Monetary vs. Fiscal Policy: An Empirical Investigation in Tanzania, 1966–2013
Keywords:fiscal dominance, monetary policy, economic growth, autoregressive, distributed lag model
This study examines the relative importance of fiscal and monetary policy on economic growth in Tanzania by using quarterly time series data for the period 1966: I to 2013: IV. The hypotheses tested are that fiscal rather than monetary policy tools exert a relatively stronger and larger influence on economic activity; and the impact of fiscal policy is more predictable than that of monetary policy. The analysis was based on the original and a modified St. Louis equation in the form of a Distributed Lag Model estimated by using the Restricted Vector Autoregressive (VAR) model and Autoregressive Distributed Lag (ARDL) technique. The study finds that monetary policy tools, measured by money supply, had a relatively stronger, larger and predictable impact on economic growth than fiscal policy, measured by government expenditure. Also, the shocks associated with changes in money supply were larger than the shocks due to changes in fiscal policy. However, over the short-run the shock due to changes in fiscal policy on economic activity was larger; and that of monetary policy was larger over the long-run. The estimation results suggest that the modified St. Louis equation was more superior to its original form. The results suggest the relative dominance of monetary over fiscal policy, implying that stabilization policy can be successfully pursued by the former rather than the latter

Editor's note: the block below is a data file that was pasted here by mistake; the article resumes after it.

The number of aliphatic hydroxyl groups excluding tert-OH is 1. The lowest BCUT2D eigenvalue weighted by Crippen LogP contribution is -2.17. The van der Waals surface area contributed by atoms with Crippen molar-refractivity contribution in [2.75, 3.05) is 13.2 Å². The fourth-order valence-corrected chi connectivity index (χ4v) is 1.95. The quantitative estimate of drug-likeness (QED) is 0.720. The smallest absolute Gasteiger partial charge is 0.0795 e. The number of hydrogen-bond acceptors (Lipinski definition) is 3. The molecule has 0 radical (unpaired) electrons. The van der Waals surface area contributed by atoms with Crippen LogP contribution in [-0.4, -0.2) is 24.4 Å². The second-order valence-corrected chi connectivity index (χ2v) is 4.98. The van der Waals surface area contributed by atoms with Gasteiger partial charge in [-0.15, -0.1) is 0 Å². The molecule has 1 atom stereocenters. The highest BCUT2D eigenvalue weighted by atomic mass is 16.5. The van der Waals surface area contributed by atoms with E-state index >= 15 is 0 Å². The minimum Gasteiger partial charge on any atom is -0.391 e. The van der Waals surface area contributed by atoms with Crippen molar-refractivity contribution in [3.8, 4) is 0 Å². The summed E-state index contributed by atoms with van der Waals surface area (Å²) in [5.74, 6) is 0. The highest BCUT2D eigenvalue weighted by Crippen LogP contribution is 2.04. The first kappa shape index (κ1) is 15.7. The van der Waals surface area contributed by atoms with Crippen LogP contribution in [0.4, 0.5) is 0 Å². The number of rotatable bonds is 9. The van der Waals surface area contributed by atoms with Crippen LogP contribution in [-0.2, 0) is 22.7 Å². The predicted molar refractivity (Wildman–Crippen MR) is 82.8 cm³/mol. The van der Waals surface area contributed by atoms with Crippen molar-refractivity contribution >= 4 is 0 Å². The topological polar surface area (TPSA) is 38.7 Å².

policy. However, either of the policy should not be used exclusively because even fiscal policy is found to have an effect on growth, at least over the short-run period.
JEL Classification: E31, E37